Nobel Prize-winning economist Professor Joseph Stiglitz will discuss the Global Financial Crisis, its impact and the future of the world economy, in a public talk at UNSW.
One of the world’s most distinguished academics, he served as Chairman of the Economic Advisors under President Bill Clinton and Chief Economist at the World Bank, which makes him well placed to analyse the recent worldwide financial crisis and suggest ways forward.
He suggests that many of the current diagnoses of the GFC were wrong. Although conventional wisdom suggests that the financial sector had caused the problem with bad banking, and regulation would allow the banks time to heal while there is an economic stimulus to help the economy recover, he suggests that excessive household leverage and an overhang of real estate will continue to cause problems for decades to come. He will suggest some structural transformations he believes are necessary to ensure a full recovery.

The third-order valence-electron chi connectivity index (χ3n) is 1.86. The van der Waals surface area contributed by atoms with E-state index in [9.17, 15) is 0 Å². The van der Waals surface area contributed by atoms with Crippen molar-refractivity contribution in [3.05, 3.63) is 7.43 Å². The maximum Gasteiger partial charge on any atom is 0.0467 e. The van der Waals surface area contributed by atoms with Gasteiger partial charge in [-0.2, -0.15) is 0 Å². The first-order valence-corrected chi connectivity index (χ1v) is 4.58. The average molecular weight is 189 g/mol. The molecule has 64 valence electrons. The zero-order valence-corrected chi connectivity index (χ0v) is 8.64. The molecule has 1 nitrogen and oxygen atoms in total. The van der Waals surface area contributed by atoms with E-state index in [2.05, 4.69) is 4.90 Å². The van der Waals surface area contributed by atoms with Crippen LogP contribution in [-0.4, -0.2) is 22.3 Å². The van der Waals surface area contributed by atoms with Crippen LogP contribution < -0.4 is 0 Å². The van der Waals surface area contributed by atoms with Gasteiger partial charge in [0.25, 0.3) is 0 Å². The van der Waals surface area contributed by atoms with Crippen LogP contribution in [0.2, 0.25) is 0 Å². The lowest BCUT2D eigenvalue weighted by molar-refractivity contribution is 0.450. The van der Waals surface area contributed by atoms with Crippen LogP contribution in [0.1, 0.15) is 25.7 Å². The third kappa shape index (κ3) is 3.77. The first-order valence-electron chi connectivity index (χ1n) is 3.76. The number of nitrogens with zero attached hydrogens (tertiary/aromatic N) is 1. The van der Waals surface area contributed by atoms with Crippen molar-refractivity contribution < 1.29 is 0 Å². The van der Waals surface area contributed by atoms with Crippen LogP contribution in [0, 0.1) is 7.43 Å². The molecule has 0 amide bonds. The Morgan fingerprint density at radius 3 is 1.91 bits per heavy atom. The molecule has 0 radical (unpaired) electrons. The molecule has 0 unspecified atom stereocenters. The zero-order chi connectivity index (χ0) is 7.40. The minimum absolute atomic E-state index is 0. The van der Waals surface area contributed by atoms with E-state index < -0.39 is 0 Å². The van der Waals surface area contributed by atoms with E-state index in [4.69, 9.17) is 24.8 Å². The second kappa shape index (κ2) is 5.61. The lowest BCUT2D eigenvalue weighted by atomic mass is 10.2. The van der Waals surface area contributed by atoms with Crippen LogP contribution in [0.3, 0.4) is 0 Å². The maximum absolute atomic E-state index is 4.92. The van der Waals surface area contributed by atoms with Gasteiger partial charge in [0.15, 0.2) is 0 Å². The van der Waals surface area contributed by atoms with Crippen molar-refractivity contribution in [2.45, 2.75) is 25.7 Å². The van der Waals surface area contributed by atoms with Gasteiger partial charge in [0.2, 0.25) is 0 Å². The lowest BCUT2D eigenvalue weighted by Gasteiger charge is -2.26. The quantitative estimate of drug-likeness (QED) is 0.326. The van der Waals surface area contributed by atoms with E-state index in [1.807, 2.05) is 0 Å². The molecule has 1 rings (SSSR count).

Professor Stiglitz was awarded the Nobel Prize in Economics in 2001. In 2011 he was named by Time magazine as one of the 100 most influential people in the world. A Professor at Columbia University in New York, he is a member and former chair of its Committee on Global Thought. He also chairs the University of Manchester's Brooks World Poverty Institute.
Professor Stiglitz is in Australia as a guest of the Economic Society of Australia, sponsored by The Crawford School of Public Policy at the ANU. His talk will be at the Sir John Clancy Auditorium at the UNSW Kensington campus on Monday 7 July.
The event will be live streamed. Go to the event website for details.
Media contact:Julian Lorkin, ASB Media, 02 9385 9887